How The #MeToo Movement Reinforces The Importance of Civil Justice for Victims of Sexual Assault and Harassment at Work

 Image from CNN.com

Image from CNN.com

On November 27, 2018, more than 20 million people watched the testimony of Dr. Christine Blasey-Ford and Supreme Court nominee Brett Kavanaugh. Dr. Blasey-Ford offered compelling and emotional testimony detailing a sexual assault she suffered at the hands of Brett Kavanaugh when the two were in high school. The nation has watched wondering whether a man accused of sexual assault will be put in one of the most powerful positions in the country.

The Nation has also watched as Dr. Blasey-Ford, who courageously came forward with her story, has been challenged, disbelieved and even mocked. But Dr. Blasey-Ford has also inspired many victims to come forward with their stories and has brought much needed attention to the treatment of victims of sexual assault and harassment. For too long, victims are subjected to ridicule instead of respect when they come forward, while perpetrators have suffered little to no consequences. Rape is the most under reported crime in this country, with 63% of sexual assaults going unreported. The #MeToo movement has brought much needed attention to sexual assault and harassment but it remains to be seen if it will lead to lasting change.

Sexual assault and harassment in the workplace are often about power and for that reason, sexual harassment lawyers know that too often these acts go unreported. One in five women will be raped in their lifetime and 8 percent of those rapes will occur at work. And while there are a long list of reasons that prevent victims from coming forward, the law protects victims of sexual harassment and assault in the workplace. Both the Iowa Civil Rights Act and Title VII (the Federal Civil Rights Act) have anti-retaliation provisions that make it illegal to retaliate against employees who make complaints about sexual harassment and sexual assault. An employer cannot demote (or refuse to promote), fire or reduce the pay or responsibilities of an employee because the employee complained about sexual harassment and assault.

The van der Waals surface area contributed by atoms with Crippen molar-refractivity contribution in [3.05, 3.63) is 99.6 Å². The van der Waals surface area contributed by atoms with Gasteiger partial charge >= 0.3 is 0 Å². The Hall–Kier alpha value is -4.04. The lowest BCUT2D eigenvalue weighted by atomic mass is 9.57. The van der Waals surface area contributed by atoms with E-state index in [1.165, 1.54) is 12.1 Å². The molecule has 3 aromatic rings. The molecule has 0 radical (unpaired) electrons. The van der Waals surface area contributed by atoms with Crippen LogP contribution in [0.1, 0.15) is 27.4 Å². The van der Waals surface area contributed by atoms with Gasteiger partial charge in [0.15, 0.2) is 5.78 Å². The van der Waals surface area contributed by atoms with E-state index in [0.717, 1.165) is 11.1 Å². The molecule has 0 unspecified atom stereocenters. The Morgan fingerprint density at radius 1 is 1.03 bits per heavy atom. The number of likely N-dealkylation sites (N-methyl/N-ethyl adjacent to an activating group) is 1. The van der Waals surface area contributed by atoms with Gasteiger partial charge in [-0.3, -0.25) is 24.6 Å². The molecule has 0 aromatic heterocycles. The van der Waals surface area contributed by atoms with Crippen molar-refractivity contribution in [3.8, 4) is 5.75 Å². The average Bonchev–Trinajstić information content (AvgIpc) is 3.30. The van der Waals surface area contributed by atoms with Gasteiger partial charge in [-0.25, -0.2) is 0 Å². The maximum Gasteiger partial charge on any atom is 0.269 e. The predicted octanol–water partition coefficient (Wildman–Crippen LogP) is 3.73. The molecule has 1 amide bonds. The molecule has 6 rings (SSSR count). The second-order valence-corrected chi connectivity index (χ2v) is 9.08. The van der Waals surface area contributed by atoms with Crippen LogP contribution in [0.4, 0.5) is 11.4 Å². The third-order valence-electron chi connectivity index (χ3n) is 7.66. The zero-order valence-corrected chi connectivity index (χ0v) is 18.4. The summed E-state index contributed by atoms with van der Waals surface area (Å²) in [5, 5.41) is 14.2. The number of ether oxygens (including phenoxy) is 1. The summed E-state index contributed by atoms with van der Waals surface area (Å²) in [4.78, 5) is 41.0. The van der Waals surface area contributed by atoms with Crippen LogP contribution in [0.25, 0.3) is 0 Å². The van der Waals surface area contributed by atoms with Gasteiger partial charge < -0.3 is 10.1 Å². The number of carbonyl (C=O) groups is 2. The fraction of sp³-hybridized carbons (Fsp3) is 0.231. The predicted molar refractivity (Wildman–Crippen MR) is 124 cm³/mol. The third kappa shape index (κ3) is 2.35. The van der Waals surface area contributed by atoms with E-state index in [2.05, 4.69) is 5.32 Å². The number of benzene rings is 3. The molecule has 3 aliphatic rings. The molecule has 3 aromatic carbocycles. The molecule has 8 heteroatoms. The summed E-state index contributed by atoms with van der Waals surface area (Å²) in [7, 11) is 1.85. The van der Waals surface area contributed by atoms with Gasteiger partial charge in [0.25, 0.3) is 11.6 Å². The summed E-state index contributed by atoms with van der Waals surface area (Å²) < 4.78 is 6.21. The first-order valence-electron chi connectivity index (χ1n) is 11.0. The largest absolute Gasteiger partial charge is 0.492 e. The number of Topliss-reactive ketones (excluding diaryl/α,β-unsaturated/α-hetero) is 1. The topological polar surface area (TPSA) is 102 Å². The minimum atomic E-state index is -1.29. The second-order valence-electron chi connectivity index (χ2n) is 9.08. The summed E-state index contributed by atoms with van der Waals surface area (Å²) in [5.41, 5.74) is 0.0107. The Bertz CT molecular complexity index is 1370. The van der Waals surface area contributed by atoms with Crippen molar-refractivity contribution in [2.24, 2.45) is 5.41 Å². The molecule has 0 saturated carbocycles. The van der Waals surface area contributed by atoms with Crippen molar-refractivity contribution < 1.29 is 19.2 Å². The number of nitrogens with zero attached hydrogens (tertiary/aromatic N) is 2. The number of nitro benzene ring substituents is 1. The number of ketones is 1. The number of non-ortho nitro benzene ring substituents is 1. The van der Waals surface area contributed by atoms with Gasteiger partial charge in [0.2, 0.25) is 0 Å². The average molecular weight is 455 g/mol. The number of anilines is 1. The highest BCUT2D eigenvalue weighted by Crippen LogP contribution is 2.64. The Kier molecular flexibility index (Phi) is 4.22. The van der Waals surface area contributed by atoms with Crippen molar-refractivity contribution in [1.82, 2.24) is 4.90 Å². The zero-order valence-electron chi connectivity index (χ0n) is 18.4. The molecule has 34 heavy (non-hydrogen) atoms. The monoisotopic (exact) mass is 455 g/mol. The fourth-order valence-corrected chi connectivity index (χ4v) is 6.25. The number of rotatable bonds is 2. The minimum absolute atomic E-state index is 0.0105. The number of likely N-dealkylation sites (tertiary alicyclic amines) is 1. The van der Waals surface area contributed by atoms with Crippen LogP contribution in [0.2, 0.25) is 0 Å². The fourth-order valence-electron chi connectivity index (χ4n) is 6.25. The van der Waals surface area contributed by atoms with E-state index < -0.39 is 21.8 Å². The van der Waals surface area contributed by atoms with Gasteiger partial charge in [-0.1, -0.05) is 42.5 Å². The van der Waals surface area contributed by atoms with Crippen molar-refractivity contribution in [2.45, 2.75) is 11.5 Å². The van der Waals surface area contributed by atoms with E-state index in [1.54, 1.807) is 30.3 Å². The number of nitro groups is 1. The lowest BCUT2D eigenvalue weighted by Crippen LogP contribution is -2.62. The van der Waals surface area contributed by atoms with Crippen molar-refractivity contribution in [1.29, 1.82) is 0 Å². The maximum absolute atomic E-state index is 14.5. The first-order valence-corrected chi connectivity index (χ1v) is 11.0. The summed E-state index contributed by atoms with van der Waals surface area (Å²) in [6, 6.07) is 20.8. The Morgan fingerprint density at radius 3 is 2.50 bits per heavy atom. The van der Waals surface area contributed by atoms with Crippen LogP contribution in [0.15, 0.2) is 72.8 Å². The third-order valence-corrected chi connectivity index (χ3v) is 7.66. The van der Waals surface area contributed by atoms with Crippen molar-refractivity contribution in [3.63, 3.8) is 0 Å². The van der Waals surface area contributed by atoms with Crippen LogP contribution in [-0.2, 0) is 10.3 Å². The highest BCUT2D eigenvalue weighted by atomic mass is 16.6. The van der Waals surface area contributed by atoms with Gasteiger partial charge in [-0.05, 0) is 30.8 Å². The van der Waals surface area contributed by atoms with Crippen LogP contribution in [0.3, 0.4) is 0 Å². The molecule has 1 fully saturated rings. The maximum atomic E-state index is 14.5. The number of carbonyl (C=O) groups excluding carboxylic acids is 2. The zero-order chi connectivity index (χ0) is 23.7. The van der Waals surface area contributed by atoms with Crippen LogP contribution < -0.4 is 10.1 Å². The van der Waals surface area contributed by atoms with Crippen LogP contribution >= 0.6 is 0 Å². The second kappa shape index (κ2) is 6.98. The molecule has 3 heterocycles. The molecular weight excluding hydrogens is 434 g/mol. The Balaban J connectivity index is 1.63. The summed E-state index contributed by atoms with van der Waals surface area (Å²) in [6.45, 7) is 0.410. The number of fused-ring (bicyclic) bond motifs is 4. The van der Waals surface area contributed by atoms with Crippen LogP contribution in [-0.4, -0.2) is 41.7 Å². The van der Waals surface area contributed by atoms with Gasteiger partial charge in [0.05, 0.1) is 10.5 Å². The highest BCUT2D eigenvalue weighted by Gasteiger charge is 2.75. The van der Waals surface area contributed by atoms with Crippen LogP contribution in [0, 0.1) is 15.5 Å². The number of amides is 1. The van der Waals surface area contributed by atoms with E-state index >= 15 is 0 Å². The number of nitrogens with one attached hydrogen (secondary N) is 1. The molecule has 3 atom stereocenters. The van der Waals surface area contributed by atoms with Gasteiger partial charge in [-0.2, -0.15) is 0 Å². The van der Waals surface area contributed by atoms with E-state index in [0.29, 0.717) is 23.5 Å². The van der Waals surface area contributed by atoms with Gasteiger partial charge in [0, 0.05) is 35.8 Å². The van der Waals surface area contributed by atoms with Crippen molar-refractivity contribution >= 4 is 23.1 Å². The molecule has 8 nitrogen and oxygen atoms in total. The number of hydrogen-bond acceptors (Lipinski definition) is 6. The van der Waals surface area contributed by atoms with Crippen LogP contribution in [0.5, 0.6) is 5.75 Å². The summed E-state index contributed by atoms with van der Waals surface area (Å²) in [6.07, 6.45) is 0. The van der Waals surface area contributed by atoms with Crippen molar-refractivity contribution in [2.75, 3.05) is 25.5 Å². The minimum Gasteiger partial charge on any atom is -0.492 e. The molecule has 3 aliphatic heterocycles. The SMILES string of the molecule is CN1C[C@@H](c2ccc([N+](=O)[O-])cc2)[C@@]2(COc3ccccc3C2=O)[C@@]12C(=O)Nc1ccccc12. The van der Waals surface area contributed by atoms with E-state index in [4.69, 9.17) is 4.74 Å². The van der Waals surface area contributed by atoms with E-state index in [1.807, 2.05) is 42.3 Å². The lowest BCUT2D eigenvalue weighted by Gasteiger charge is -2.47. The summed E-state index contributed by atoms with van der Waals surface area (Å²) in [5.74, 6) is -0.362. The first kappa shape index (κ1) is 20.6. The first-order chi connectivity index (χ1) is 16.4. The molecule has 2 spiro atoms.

In addition to the employment laws already in place that protect victims who report, both the Senate and the House have proposed legislation aimed at further combating workplace sexual harassment and assault. The Empower Act, H.R. 6406, is described as an Act “to deter, prevent, reduce, and respond to harassment in the workplace, including sexual harassment, sexual assault, and harassment.” The Act is sponsored in the Senate and in the house by both Republican and Democratic women legislators. If passed, the Empower Act would prohibit employers from requiring employees to sign non-disparagement or confidentiality agreements as a condition of employment if the agreement would prohibit employees from discussing sexual harassment or assault.

While retaliation has long been illegal, and nearly every employer knows they are not permitted to retaliate, as a sexual harassment attorney, I have represented many clients who have been retaliated against. We have learned from cases like those involving Roger Ailes and Harvey Weinstein that widespread sexual harassment and assault can go unreported for YEARS because of fear of retaliation.  If you or someone you know has been retaliated against by your employer for reporting sexual harassment or assault or if you are afraid to report sexual harassment or assault in your workplace, you should speak with a sexual harassment attorney.

As a sexual harassment attorney, I find that one of the most powerful things I can do is believe in our clients. We believe victims. Oftentimes in these cases, we will do what an employer failed to do and investigate and substantiate the stories of victims of sexual harassment and assault. This allows us to be their best advocate.

If you have been sexually assaulted or harassed at work or are currently being sexually harassed or assaulted and would like to discuss your options, please call us at (319) 826-2250.